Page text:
Many murmurs are discovered unexpectedly when a doctor listens to someone's heart with a stethoscope during a routine physical exam. In other cases, when someone is having symptoms of heart problems, the doctor will ask questions related to a specific type of heart ailment. For example, he or she may ask about a history of rheumatic fever because rheumatic fever during childhood can cause heart valve abnormalities later in life. Because endocarditis can follow intravenous drug use or certain medical or dental procedures, your doctor may ask about these risk factors. If the patient is an infant, the doctor will ask whether there is a family history of congenital heart problems.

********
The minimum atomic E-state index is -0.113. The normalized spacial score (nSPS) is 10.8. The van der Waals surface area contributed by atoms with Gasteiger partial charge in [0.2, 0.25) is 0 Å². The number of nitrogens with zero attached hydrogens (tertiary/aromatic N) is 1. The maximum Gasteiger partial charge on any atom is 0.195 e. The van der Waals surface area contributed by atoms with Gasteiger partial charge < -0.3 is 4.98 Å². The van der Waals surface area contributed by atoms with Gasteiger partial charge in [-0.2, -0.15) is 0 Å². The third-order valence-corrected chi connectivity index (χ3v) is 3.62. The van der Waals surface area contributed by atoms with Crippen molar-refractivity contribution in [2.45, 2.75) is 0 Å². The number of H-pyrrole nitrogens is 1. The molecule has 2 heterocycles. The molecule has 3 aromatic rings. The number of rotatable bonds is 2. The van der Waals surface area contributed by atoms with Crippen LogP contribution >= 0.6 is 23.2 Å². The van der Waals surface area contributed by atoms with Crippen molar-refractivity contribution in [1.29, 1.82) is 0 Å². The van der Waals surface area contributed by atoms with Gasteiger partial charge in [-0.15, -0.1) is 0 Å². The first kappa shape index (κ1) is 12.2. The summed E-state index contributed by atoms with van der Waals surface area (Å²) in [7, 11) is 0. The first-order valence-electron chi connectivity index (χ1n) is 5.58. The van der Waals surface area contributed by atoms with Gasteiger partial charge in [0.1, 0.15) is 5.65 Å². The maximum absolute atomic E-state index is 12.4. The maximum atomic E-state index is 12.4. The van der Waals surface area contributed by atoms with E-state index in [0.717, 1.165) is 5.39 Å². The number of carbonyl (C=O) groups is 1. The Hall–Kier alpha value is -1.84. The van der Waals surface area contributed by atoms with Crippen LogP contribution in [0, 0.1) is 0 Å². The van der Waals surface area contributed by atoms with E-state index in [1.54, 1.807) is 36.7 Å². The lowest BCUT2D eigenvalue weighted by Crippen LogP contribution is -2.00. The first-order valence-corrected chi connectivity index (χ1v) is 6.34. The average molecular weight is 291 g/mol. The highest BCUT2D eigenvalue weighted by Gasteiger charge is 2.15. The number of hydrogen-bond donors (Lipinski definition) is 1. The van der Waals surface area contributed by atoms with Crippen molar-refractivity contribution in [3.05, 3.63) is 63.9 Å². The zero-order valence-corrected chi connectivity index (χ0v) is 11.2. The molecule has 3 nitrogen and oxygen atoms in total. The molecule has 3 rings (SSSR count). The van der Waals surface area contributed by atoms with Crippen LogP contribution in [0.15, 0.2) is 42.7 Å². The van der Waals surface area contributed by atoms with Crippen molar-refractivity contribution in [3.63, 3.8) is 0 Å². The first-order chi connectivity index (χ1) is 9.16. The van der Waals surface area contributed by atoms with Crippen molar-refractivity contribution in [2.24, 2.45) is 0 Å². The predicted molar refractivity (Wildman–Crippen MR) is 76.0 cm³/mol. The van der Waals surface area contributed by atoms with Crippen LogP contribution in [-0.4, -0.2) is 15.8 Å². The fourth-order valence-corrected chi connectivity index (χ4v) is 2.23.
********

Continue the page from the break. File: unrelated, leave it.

Because specific heart problems are associated with specific types of murmurs, your doctor often will make a tentative diagnosis based on your medical history, symptoms and the murmur's distinctive sound and timing (whether the murmur occurs when the heart is pumping or resting). As part of your medical evaluation, your doctor may order diagnostic tests, which may include:
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